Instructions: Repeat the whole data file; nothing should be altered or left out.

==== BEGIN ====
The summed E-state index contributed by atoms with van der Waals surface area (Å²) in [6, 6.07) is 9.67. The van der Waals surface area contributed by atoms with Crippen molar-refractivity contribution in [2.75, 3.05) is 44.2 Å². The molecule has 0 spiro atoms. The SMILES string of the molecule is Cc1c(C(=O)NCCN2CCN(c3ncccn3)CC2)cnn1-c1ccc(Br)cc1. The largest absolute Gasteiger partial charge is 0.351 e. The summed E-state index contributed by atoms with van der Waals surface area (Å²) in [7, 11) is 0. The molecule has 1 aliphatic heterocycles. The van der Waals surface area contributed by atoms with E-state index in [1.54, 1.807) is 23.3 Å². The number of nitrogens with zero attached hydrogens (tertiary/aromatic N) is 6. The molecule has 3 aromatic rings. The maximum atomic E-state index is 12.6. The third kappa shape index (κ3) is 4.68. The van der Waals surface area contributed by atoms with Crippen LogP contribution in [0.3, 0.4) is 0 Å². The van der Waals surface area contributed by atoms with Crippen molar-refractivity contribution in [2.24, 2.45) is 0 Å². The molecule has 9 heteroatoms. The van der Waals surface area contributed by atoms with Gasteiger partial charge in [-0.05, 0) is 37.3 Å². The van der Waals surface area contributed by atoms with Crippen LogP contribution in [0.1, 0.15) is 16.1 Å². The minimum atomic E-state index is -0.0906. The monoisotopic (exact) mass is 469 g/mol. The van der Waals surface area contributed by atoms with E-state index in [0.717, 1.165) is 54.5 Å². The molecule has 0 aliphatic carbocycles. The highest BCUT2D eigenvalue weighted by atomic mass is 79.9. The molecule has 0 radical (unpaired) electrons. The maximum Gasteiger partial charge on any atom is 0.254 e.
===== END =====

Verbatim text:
The summed E-state index contributed by atoms with van der Waals surface area (Å²) in [6, 6.07) is 9.67. The van der Waals surface area contributed by atoms with Crippen molar-refractivity contribution in [2.75, 3.05) is 44.2 Å². The molecule has 0 spiro atoms. The SMILES string of the molecule is Cc1c(C(=O)NCCN2CCN(c3ncccn3)CC2)cnn1-c1ccc(Br)cc1. The largest absolute Gasteiger partial charge is 0.351 e. The summed E-state index contributed by atoms with van der Waals surface area (Å²) in [7, 11) is 0. The molecule has 1 aliphatic heterocycles. The van der Waals surface area contributed by atoms with E-state index in [1.54, 1.807) is 23.3 Å². The number of nitrogens with zero attached hydrogens (tertiary/aromatic N) is 6. The molecule has 3 aromatic rings. The maximum atomic E-state index is 12.6. The third kappa shape index (κ3) is 4.68. The van der Waals surface area contributed by atoms with Crippen LogP contribution in [0.3, 0.4) is 0 Å². The van der Waals surface area contributed by atoms with Crippen molar-refractivity contribution in [2.24, 2.45) is 0 Å². The molecule has 9 heteroatoms. The van der Waals surface area contributed by atoms with Gasteiger partial charge in [-0.05, 0) is 37.3 Å². The van der Waals surface area contributed by atoms with Crippen LogP contribution in [0.1, 0.15) is 16.1 Å². The minimum atomic E-state index is -0.0906. The monoisotopic (exact) mass is 469 g/mol. The van der Waals surface area contributed by atoms with E-state index in [0.717, 1.165) is 54.5 Å². The molecule has 0 aliphatic carbocycles. The highest BCUT2D eigenvalue weighted by atomic mass is 79.9. The molecule has 0 radical (unpaired) electrons. The maximum Gasteiger partial charge on any atom is 0.254 e.